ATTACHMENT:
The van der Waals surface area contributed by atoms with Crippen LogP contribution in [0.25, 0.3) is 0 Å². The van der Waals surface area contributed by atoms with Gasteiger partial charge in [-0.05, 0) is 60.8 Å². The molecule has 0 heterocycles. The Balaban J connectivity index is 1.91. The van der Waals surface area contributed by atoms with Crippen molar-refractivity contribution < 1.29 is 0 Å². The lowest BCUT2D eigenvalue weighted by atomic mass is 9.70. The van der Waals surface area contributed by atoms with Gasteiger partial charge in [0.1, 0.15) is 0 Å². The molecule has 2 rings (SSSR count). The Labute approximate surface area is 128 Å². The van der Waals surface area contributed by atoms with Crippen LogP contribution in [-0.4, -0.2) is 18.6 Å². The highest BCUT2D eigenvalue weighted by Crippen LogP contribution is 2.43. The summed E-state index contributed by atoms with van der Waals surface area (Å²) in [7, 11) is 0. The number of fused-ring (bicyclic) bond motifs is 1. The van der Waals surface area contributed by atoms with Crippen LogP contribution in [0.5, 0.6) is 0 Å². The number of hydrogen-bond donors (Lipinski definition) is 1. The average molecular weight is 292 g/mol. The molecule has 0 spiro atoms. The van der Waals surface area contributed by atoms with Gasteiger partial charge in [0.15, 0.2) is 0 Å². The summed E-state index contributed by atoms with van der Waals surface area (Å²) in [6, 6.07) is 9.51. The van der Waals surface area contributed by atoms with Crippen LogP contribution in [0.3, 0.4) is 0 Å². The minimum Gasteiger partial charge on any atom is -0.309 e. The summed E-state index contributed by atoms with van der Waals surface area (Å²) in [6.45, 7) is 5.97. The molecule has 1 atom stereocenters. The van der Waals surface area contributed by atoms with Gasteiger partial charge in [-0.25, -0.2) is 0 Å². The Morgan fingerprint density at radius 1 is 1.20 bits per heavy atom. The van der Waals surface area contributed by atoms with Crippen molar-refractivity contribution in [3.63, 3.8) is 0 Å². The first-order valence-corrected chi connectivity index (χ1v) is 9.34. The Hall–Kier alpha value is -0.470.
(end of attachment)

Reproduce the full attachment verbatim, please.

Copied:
The van der Waals surface area contributed by atoms with Crippen LogP contribution in [0.25, 0.3) is 0 Å². The van der Waals surface area contributed by atoms with Gasteiger partial charge in [-0.05, 0) is 60.8 Å². The molecule has 0 heterocycles. The Balaban J connectivity index is 1.91. The van der Waals surface area contributed by atoms with Crippen molar-refractivity contribution < 1.29 is 0 Å². The lowest BCUT2D eigenvalue weighted by atomic mass is 9.70. The van der Waals surface area contributed by atoms with Gasteiger partial charge in [0.1, 0.15) is 0 Å². The molecule has 2 rings (SSSR count). The Labute approximate surface area is 128 Å². The van der Waals surface area contributed by atoms with Crippen LogP contribution in [-0.4, -0.2) is 18.6 Å². The highest BCUT2D eigenvalue weighted by Crippen LogP contribution is 2.43. The summed E-state index contributed by atoms with van der Waals surface area (Å²) in [7, 11) is 0. The number of fused-ring (bicyclic) bond motifs is 1. The van der Waals surface area contributed by atoms with Crippen LogP contribution in [0.5, 0.6) is 0 Å². The number of hydrogen-bond donors (Lipinski definition) is 1. The average molecular weight is 292 g/mol. The molecule has 0 spiro atoms. The van der Waals surface area contributed by atoms with Gasteiger partial charge in [0.15, 0.2) is 0 Å². The summed E-state index contributed by atoms with van der Waals surface area (Å²) in [6, 6.07) is 9.51. The van der Waals surface area contributed by atoms with Crippen LogP contribution in [0.3, 0.4) is 0 Å². The minimum Gasteiger partial charge on any atom is -0.309 e. The summed E-state index contributed by atoms with van der Waals surface area (Å²) in [6.45, 7) is 5.97. The molecule has 1 atom stereocenters. The van der Waals surface area contributed by atoms with Gasteiger partial charge in [-0.25, -0.2) is 0 Å². The Morgan fingerprint density at radius 1 is 1.20 bits per heavy atom. The van der Waals surface area contributed by atoms with Crippen molar-refractivity contribution in [3.63, 3.8) is 0 Å². The first-order valence-corrected chi connectivity index (χ1v) is 9.34. The Hall–Kier alpha value is -0.470.